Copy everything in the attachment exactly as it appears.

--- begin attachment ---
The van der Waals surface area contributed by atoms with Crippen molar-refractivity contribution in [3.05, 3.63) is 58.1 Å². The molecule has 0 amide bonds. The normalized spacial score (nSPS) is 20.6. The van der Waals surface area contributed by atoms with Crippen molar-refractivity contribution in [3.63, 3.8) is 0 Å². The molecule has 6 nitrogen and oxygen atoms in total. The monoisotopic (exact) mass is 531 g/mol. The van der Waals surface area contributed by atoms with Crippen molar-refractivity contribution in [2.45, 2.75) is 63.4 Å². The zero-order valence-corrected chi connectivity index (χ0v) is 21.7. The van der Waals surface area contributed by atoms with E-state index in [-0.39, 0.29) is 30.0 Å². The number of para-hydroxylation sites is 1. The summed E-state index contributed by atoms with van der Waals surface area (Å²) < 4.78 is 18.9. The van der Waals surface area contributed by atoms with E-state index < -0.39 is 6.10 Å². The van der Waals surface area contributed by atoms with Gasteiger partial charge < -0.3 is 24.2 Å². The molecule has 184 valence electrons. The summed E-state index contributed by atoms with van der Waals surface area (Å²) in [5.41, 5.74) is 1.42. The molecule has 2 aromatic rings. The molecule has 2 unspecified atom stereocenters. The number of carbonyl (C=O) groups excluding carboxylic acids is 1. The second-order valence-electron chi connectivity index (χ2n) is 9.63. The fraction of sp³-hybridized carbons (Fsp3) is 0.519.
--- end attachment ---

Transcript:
The van der Waals surface area contributed by atoms with Crippen molar-refractivity contribution in [3.05, 3.63) is 58.1 Å². The molecule has 0 amide bonds. The normalized spacial score (nSPS) is 20.6. The van der Waals surface area contributed by atoms with Crippen molar-refractivity contribution in [3.63, 3.8) is 0 Å². The molecule has 6 nitrogen and oxygen atoms in total. The monoisotopic (exact) mass is 531 g/mol. The van der Waals surface area contributed by atoms with Crippen molar-refractivity contribution in [2.45, 2.75) is 63.4 Å². The zero-order valence-corrected chi connectivity index (χ0v) is 21.7. The van der Waals surface area contributed by atoms with E-state index in [-0.39, 0.29) is 30.0 Å². The number of para-hydroxylation sites is 1. The summed E-state index contributed by atoms with van der Waals surface area (Å²) < 4.78 is 18.9. The van der Waals surface area contributed by atoms with E-state index < -0.39 is 6.10 Å². The van der Waals surface area contributed by atoms with Gasteiger partial charge < -0.3 is 24.2 Å². The molecule has 184 valence electrons. The summed E-state index contributed by atoms with van der Waals surface area (Å²) in [5.41, 5.74) is 1.42. The molecule has 2 aromatic rings. The molecule has 2 unspecified atom stereocenters. The number of carbonyl (C=O) groups excluding carboxylic acids is 1. The second-order valence-electron chi connectivity index (χ2n) is 9.63. The fraction of sp³-hybridized carbons (Fsp3) is 0.519.